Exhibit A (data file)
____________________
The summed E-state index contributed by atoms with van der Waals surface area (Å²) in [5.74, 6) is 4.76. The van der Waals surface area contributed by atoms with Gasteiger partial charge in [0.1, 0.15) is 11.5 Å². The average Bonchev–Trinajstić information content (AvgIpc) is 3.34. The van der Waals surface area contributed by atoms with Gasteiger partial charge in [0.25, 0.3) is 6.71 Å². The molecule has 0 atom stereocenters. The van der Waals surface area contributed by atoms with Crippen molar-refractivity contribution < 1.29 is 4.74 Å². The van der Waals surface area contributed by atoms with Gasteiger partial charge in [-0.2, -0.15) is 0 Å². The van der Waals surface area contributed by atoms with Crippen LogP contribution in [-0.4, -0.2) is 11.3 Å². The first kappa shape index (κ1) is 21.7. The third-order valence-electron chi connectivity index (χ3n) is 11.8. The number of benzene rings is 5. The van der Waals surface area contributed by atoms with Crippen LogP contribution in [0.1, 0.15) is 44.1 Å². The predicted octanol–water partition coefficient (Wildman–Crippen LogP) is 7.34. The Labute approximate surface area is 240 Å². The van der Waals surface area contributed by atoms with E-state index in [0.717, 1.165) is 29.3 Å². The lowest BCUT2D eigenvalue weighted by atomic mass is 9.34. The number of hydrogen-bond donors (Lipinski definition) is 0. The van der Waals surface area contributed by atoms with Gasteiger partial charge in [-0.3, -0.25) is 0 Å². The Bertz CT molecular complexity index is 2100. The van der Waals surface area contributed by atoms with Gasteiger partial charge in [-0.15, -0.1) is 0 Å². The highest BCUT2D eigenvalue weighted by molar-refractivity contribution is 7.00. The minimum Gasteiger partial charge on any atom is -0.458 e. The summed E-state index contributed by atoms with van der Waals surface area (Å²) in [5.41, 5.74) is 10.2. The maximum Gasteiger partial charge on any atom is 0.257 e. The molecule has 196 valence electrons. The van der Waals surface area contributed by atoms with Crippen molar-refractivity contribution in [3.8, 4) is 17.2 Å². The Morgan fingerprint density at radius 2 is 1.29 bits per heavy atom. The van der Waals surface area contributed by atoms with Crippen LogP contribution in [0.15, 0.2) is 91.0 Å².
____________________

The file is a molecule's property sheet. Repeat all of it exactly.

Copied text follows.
The summed E-state index contributed by atoms with van der Waals surface area (Å²) in [5.74, 6) is 4.76. The van der Waals surface area contributed by atoms with Gasteiger partial charge in [0.1, 0.15) is 11.5 Å². The average Bonchev–Trinajstić information content (AvgIpc) is 3.34. The van der Waals surface area contributed by atoms with Gasteiger partial charge in [0.25, 0.3) is 6.71 Å². The molecule has 0 atom stereocenters. The van der Waals surface area contributed by atoms with Crippen molar-refractivity contribution < 1.29 is 4.74 Å². The van der Waals surface area contributed by atoms with Gasteiger partial charge in [-0.2, -0.15) is 0 Å². The van der Waals surface area contributed by atoms with Crippen LogP contribution in [-0.4, -0.2) is 11.3 Å². The first kappa shape index (κ1) is 21.7. The third-order valence-electron chi connectivity index (χ3n) is 11.8. The number of benzene rings is 5. The van der Waals surface area contributed by atoms with Crippen LogP contribution in [0.1, 0.15) is 44.1 Å². The predicted octanol–water partition coefficient (Wildman–Crippen LogP) is 7.34. The Labute approximate surface area is 240 Å². The van der Waals surface area contributed by atoms with E-state index in [0.717, 1.165) is 29.3 Å². The lowest BCUT2D eigenvalue weighted by atomic mass is 9.34. The number of hydrogen-bond donors (Lipinski definition) is 0. The van der Waals surface area contributed by atoms with Gasteiger partial charge in [-0.3, -0.25) is 0 Å². The Bertz CT molecular complexity index is 2100. The van der Waals surface area contributed by atoms with Gasteiger partial charge in [-0.15, -0.1) is 0 Å². The highest BCUT2D eigenvalue weighted by molar-refractivity contribution is 7.00. The minimum Gasteiger partial charge on any atom is -0.458 e. The summed E-state index contributed by atoms with van der Waals surface area (Å²) in [5.41, 5.74) is 10.2. The maximum Gasteiger partial charge on any atom is 0.257 e. The molecule has 196 valence electrons. The van der Waals surface area contributed by atoms with Crippen molar-refractivity contribution in [3.8, 4) is 17.2 Å². The Morgan fingerprint density at radius 2 is 1.29 bits per heavy atom. The van der Waals surface area contributed by atoms with Crippen LogP contribution in [0.15, 0.2) is 91.0 Å².